Let’s face it. Spanish dancing is sexy. I’m not talking about Latin dances, like the salsa, cha-cha, or rumba. I’m talking about pure Spanish dances, like the pasodoble, or flamenco dancing.
So When I got the chance to go see Blood Wedding, a play by Federico Garcia Lorca, I jumped on it. Not just because of the flamenco dancers, but because of the lessons they can teach us. The play was put on by the University of South Florida’s School of Theatre and Dance, and it was the first directed by Freddy Mercury.
Written in 1932, Blood Wedding follows two Spanish lovers with two problems: the man is already married to another, and the woman is about to be married to someone she doesn’t really love. I know, it happens all the time in America. The only difference is, here they would end up on the “Jerry Springer Show” instead of being in a play about love and tragedy.
But enough of that, I’m not qualified to critique acting performances—only dance performances. Although the dancing in the play was limited, it served up tremendous dose of Spanish culture. That’s the lesson I want to share because it can help us better understand why some dance partners get into trouble.
The Spanish dances are deeply rooted in a culture where the man is the dominant figure in the relationship. And as difficult as that may be for the modern American woman to understand, it has its place in the world of dance. Even in modern American ballroom dancing, the man leads and the lady follows. However, it’s this particular phrasing that I think gets us into trouble. It sounds a little too much like “Me Tarzan, You Jane.”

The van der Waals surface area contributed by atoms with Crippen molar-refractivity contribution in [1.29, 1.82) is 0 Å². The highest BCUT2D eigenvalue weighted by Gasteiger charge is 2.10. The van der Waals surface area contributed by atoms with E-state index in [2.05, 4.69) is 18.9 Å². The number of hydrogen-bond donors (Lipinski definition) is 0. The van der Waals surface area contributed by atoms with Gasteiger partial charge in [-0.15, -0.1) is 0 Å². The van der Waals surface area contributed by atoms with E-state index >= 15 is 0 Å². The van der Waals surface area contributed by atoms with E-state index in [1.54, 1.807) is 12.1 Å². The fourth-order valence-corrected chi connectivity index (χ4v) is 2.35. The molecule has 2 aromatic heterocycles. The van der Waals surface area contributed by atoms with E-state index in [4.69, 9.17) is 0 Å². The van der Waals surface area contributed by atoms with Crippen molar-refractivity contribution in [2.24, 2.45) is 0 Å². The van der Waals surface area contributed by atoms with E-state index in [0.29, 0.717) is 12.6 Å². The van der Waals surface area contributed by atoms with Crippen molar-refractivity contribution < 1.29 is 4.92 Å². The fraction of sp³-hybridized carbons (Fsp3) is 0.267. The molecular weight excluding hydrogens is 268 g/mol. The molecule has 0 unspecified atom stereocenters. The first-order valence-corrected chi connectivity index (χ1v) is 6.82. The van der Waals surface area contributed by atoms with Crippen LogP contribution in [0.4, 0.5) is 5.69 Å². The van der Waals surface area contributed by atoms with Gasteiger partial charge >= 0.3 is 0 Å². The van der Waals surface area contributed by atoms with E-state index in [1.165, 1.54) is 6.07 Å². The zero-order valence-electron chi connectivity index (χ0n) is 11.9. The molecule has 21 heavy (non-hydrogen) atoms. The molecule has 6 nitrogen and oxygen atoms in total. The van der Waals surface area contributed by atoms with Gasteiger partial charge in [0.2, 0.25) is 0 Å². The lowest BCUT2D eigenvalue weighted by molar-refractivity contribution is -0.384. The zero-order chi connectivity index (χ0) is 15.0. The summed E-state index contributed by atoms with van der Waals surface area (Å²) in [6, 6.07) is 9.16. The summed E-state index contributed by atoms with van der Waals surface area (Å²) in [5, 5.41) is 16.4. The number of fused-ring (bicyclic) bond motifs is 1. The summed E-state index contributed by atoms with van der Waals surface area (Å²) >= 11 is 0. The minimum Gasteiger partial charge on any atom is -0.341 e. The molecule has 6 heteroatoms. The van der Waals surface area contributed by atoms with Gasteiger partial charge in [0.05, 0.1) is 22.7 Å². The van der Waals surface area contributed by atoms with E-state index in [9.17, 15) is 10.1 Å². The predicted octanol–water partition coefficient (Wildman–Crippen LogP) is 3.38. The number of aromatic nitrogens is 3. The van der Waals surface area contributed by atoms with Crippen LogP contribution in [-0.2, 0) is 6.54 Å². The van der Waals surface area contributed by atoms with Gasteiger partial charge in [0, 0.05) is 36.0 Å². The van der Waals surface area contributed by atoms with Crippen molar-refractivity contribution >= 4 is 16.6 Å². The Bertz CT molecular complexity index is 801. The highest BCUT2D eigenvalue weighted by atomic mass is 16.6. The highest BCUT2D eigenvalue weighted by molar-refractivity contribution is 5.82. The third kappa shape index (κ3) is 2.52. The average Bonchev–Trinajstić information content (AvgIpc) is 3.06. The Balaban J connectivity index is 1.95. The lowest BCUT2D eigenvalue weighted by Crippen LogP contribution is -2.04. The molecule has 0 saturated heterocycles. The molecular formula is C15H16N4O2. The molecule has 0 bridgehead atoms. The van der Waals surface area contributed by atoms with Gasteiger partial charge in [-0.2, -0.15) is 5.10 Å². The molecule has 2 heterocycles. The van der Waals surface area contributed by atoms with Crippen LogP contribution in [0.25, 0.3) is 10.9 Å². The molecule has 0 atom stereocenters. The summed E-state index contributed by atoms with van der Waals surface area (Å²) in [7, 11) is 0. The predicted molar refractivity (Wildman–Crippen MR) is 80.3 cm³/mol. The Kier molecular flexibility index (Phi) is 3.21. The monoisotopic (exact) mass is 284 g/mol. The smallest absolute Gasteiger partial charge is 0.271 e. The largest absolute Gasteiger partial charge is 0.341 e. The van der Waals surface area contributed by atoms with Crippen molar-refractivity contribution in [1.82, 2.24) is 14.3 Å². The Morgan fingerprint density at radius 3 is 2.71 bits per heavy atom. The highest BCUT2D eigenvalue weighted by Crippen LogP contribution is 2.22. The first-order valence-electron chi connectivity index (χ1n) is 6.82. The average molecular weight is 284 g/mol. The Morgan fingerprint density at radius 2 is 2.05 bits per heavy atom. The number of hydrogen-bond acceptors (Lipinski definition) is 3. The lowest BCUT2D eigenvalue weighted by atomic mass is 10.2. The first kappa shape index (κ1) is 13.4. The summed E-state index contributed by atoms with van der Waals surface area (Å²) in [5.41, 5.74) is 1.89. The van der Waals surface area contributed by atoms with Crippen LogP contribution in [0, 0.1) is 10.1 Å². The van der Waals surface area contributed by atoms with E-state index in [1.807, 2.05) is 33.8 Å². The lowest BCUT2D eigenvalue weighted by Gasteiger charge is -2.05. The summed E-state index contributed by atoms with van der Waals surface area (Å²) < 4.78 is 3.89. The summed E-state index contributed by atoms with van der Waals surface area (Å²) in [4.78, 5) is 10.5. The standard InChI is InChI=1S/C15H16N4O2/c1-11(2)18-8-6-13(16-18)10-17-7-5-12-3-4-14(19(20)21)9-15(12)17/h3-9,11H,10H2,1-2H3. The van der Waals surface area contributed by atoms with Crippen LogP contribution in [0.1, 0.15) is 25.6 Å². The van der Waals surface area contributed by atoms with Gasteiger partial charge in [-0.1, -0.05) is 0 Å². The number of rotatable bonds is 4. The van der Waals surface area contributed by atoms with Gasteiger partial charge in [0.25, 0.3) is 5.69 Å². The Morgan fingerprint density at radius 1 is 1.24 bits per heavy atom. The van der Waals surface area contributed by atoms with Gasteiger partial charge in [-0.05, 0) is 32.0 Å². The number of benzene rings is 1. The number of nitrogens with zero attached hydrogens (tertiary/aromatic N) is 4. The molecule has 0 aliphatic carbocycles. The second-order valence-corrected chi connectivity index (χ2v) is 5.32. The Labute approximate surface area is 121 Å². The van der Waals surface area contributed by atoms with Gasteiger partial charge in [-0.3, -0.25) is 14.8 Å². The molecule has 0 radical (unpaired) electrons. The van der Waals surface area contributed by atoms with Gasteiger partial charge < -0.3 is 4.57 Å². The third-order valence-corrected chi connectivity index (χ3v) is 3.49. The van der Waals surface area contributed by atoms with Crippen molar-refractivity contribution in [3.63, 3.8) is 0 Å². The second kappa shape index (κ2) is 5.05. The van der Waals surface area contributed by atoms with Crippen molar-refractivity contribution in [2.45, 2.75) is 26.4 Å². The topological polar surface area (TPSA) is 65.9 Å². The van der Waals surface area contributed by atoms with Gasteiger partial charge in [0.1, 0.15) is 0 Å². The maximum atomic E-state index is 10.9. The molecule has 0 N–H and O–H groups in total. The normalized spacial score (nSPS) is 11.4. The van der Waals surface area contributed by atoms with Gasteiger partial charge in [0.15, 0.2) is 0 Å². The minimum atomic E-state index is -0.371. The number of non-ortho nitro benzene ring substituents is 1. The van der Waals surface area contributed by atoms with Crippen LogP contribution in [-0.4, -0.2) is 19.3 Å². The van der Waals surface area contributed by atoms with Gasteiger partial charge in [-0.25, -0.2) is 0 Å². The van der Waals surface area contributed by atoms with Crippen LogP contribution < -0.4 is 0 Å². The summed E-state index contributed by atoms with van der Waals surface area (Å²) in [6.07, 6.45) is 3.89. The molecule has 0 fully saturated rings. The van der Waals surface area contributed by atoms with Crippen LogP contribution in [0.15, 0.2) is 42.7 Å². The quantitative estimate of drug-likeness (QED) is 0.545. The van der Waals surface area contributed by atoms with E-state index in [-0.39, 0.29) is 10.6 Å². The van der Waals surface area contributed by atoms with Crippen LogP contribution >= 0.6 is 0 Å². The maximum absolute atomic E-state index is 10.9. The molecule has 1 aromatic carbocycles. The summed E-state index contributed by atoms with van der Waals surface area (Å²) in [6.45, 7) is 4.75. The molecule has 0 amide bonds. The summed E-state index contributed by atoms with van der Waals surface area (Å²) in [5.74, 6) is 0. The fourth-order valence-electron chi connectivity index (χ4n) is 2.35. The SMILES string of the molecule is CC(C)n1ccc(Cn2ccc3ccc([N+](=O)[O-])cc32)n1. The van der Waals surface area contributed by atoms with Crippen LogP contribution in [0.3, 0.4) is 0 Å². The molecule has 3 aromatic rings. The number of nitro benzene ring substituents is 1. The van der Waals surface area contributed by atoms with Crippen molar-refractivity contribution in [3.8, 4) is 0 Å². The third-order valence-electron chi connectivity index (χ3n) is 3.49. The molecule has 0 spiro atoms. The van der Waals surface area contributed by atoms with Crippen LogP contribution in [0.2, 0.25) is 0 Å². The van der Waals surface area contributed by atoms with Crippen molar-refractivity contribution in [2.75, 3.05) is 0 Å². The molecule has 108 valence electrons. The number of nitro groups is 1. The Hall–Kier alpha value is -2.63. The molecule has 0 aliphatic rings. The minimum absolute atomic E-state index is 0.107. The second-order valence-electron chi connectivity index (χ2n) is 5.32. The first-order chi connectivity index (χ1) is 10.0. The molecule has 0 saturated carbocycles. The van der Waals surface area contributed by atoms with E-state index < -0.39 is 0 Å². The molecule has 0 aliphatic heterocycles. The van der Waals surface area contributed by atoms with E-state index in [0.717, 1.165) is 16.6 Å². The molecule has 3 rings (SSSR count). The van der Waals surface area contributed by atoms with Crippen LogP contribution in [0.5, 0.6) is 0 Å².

I prefer to put it this way: the man invites the lady, and then (and only then) she decides if she’s willing to accept it. In other words, the man is the frame, the lady is the picture. Spanish dancing is just another way to paint that picture.
If you think of your dance partner in those terms, instead of the old-fashioned “he leads, she follows” routine, both of you will be thankful. In the meantime guys, do yourselves a favor: get out and see some Spanish dancing.
Blood Wedding runs through April 23 at theater II at USF. It has two versions: Spanish and English.